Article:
Lyman Stone wrote an essay for The Federalist last week criticizing John Chau as an unprepared adventurist who recklessly threw his life away trying to reach the Sentinelese people with the gospel. Among other things, Stone writes:
Chau was killed while serving as a missionary. But he was not killed on account of the gospel. He was killed on account of his unpreparedness. This may seem a harsh assessment, especially so soon after his death, but for the protection of the church’s mission, it must be said.
It is vital that we understand what went wrong with Chau’s mission, and what it says about mission work today…
He recklessly endangered himself for a project he wasn’t qualified for, and in the process endangered others.
Stone’s article is one of the harshest critiques I’ve read of John Chau—which is jarring to see coming from a fellow Christian. Stone criticizes Chau for being “unprepared,” but I think Stone is the one who is unprepared even to write this critique. He builds his case on several errors related to Chau’s training and preparation. I will mention just a few.
Stone writes, “It appears he had learned about Sentinel Island on a previous adventure-tourism-evangelism trip to India.” Wrong. Chau had felt called to the Sentinelese since he was 18-years old. The New York Times and other news outlets have reported that Chau initially learned about the Sentinelese online, and his call developed from there.
Stone accuses Chau of being “a 27-year-old adventure junkie with… very little formal training” Wrong. Christianity Today reports that Chau had been preparing for many years to reach the Sentinelese people and had been doing so long before he joined the All Nations missionary group. Chau had received training from SIL in cultural anthropology and linguistics (SIL is the gold standard for missionary linguistics).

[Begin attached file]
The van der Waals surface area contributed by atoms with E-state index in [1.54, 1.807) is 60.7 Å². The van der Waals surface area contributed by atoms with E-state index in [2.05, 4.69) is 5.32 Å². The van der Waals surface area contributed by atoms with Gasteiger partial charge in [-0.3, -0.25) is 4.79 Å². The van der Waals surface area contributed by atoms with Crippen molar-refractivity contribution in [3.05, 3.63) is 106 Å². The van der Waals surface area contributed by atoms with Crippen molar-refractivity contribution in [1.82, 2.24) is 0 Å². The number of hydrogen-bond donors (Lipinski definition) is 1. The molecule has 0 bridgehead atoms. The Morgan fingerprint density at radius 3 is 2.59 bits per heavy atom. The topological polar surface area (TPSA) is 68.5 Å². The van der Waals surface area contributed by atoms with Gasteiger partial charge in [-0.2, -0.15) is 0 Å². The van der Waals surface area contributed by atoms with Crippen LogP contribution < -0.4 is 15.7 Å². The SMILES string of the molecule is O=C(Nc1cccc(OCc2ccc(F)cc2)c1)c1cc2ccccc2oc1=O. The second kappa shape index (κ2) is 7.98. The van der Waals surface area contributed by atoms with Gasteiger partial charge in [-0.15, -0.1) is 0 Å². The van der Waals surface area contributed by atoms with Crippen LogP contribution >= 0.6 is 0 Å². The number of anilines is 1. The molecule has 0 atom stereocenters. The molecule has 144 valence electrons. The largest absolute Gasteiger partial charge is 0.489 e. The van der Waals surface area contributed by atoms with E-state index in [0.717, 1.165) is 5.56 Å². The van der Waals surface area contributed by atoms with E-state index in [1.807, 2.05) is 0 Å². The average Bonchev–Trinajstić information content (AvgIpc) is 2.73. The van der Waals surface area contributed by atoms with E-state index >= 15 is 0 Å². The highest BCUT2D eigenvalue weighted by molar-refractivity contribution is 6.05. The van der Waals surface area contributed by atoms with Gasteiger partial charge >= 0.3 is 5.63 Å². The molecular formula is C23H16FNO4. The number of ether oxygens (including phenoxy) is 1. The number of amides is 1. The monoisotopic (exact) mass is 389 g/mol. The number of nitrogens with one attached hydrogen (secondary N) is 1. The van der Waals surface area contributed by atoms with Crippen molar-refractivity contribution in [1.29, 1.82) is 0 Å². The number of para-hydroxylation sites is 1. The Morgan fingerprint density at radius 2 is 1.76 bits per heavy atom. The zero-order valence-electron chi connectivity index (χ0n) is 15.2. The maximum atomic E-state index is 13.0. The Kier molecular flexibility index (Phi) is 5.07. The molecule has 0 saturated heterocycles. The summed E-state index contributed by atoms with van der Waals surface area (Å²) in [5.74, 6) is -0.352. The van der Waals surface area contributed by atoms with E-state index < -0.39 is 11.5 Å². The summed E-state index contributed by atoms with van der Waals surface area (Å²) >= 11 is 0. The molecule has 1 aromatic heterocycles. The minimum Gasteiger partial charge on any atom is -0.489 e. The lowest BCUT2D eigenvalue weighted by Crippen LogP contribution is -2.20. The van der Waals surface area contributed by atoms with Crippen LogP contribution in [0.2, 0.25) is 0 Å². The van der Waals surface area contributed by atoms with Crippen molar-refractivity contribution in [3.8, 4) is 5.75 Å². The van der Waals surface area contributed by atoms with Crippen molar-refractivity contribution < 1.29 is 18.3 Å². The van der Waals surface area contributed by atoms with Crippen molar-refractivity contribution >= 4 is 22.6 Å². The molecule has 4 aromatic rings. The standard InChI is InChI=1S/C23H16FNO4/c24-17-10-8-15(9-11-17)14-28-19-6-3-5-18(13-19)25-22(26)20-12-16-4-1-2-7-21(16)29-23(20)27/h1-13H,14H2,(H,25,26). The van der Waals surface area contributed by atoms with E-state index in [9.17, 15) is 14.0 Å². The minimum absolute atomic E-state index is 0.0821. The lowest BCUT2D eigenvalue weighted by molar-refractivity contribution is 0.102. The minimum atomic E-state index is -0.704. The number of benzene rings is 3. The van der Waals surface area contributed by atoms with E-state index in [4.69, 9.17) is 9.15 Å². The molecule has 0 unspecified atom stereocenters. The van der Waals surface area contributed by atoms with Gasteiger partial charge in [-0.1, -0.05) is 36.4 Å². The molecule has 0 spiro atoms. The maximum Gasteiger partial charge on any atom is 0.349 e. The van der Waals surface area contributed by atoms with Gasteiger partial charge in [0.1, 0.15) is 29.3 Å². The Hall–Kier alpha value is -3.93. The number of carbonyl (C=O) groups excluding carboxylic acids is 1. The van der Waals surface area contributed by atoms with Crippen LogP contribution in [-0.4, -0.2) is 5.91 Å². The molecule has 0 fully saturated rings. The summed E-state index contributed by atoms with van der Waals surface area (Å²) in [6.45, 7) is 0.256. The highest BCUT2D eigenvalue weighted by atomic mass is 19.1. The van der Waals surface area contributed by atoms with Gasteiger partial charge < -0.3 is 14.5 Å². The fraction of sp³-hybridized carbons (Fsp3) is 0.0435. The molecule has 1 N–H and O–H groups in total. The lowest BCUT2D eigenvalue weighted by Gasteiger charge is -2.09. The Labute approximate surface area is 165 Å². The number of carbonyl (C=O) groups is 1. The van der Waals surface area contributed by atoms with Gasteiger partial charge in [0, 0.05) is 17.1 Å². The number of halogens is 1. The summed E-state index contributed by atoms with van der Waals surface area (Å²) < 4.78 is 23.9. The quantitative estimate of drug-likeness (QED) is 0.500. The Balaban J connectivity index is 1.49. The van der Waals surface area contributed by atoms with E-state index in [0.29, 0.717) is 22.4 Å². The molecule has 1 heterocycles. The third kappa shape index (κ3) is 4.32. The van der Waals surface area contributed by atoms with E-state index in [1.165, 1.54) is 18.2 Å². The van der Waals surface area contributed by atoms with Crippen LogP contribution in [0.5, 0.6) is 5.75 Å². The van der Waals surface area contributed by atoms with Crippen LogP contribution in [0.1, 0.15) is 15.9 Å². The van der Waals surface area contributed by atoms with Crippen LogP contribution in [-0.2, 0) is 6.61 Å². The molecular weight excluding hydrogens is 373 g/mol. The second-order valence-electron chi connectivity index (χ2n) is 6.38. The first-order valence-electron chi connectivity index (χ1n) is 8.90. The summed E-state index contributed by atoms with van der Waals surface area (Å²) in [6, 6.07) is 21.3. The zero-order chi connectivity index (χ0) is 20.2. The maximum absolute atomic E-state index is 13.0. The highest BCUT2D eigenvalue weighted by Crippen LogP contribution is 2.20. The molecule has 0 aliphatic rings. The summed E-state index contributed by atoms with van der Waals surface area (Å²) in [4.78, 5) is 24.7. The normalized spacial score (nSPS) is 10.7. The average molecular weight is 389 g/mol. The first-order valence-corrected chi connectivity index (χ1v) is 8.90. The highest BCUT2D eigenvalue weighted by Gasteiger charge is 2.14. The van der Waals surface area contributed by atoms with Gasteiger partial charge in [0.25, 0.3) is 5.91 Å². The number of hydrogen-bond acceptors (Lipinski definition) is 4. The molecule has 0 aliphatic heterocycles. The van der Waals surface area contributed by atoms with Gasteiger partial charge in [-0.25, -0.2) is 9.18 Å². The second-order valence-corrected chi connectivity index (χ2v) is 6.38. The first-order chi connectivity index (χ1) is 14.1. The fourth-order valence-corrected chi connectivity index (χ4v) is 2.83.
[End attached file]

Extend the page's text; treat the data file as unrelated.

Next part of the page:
Stone claims that Chau had “no plan for long-term involvement in the culture.” Again, wrong. Really wrong. According to Christianity Today, the point of Chau’s initial contact was the hope of establishing a long term relationship with the people so that he could learn their language and bring the gospel to the people. Someone needed to make initial contact, and Chau prayed to be the one to do it in hopes of a longer term relationship with the people. Chau was prepared to be there among the Sentinelese for many years.
There are many more errors in this piece that could have been cleared up just by reading the available reporting on Chau’s mission, especially CT’s interview with Mary Ho, executive leader of All Nations.
As I’ve said before, mission strategy is a legitimate item for debate and reconsideration. Nevertheless, John Chau died trying to reach the Sentinelese people with the gospel. We owe him more than erroneous criticism based on caricatures of his training and preparation.